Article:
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Energy Efficiency Policies and Practices in Michigan

Residential and Commercial Sectors

Residential and commercial buildings account for 40% of energy use in the country.  These buildings where we live and work are affected by policies that provide minimum construction standards that reduce energy waste, provide financing options to help pay for energy upgrades, promote advancing energy efficiency through high-performance buildings that go beyond minimum requirements and techniques for taking advantage of the latest technologies in energy monitoring and control, and that ensure that as buildings become tighter that the health and safety of occupants are maintained.


Building Energy Codes in Michigan

Code Level

Residential Energy Code

2015 IECC

Michigan Uniform Energy Code (MUEC)

Commercial Energy Code

ASHRAE 90.1-2007 (effective 3/9/2011)

Michigan Uniform Energy Code (MUEC)

Authority

Authorized by Statute. The Stille-Derossett-Hale Single State Construction Code Act (Act 230 of 1972; MCL 125.1501 - 125.1531) and its subsequent amendments cover building codes in the State of Michigan. Section 125.1504(3)(f) orders the promulgation of an energy code, and Section 125.1504(3)(g) requires that code be reviewed periodically to seek more cost-effective efficiency. Administrative rules for the general building and residential codes are found at Construction Code Part 4 (R 408.30401 - 408.30547).  Administrative rules for commercial buildings under the MUEC are found at Construction Code Part 10 (R 408.31001 - 408.31086 ) and for residential buildings at Construction Code Part 10a (R 408.31087 - 408.31099).

Oversight – Code oversight in Michigan is by the Bureau of Construction Codes, in the Department of Licensing and Regulatory Affairs (LARA).

Code change process – Regulatory. The Bureau of Construction Codes reviews and revises the MUEC. 

Code change cycle – Every three years, following the model code upgrades, by statute (MCL 125.1504(5)).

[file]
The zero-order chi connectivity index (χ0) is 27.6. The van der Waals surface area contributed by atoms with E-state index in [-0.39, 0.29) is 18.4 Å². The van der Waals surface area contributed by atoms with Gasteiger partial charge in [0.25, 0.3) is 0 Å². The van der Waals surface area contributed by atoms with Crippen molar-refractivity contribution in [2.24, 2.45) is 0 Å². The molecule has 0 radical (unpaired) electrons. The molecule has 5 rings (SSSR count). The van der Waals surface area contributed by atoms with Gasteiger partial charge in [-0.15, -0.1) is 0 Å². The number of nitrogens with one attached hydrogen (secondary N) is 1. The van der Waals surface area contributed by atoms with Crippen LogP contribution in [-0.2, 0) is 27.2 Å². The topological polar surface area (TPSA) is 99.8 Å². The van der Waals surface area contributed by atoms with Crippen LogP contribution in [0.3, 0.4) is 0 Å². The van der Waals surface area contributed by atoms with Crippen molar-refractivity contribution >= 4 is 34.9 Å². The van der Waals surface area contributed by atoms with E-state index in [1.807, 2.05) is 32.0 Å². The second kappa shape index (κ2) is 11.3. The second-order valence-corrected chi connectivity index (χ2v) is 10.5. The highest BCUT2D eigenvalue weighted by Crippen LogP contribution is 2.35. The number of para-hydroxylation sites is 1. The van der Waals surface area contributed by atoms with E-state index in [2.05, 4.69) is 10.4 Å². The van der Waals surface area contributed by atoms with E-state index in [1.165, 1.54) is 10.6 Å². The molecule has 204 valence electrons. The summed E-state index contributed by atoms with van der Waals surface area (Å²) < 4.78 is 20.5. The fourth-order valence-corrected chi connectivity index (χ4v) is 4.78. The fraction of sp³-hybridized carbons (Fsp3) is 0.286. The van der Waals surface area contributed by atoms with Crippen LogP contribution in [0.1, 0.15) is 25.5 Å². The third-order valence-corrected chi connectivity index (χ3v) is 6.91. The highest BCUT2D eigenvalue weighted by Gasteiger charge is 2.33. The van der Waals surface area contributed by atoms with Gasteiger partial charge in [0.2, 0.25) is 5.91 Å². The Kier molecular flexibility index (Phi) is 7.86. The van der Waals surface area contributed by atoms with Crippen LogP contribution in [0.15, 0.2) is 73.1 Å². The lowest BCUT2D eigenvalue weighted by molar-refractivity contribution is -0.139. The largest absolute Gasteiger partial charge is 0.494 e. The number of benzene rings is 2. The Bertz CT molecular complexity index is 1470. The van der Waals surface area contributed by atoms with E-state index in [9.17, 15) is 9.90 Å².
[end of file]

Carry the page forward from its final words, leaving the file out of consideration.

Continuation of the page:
Compliance

Enforcement Local jurisdictions are required to enforce the energy code. The Bureau of Code Construction interprets the rules and enforces in jurisdictions where they have authority.

Implementation/Compliance Studies – The Building Code Awareness Project has completed compliance studies for Michigan and reports that DOE-funded compliance studies are also ongoing.

► Overview of building energy codes in the Midwest


Home Performance

In addition to building energy codes, states and utilities are often looking for ways to take buildings "beyond code" and achieve higher levels of energy savings. Home performance programs are becoming widespread in the region and offer a good best-practices example of a next step beyond baseline building energy code for states and utilities that are interested in achieving additional energy savings in residential buildings.

Summary of Home Peformance Programs in Illinois
  Administrator Program Audit Fee Maximum Customer Benefit
Michigan Consumers Energy Home Performance with Energy Star $50
(Option 1)
Comprehensive home assessment, with rebates up to $5000 (Option 2)

► Overview of home performance programs in the Midwest

 

Read the report that accompanies these pages:
Energy Efficiency Policies, Programs, and Practices in the Midwest:
A Resource Guide for Policymakers (2014 Edition)

►more information about the Resource Guide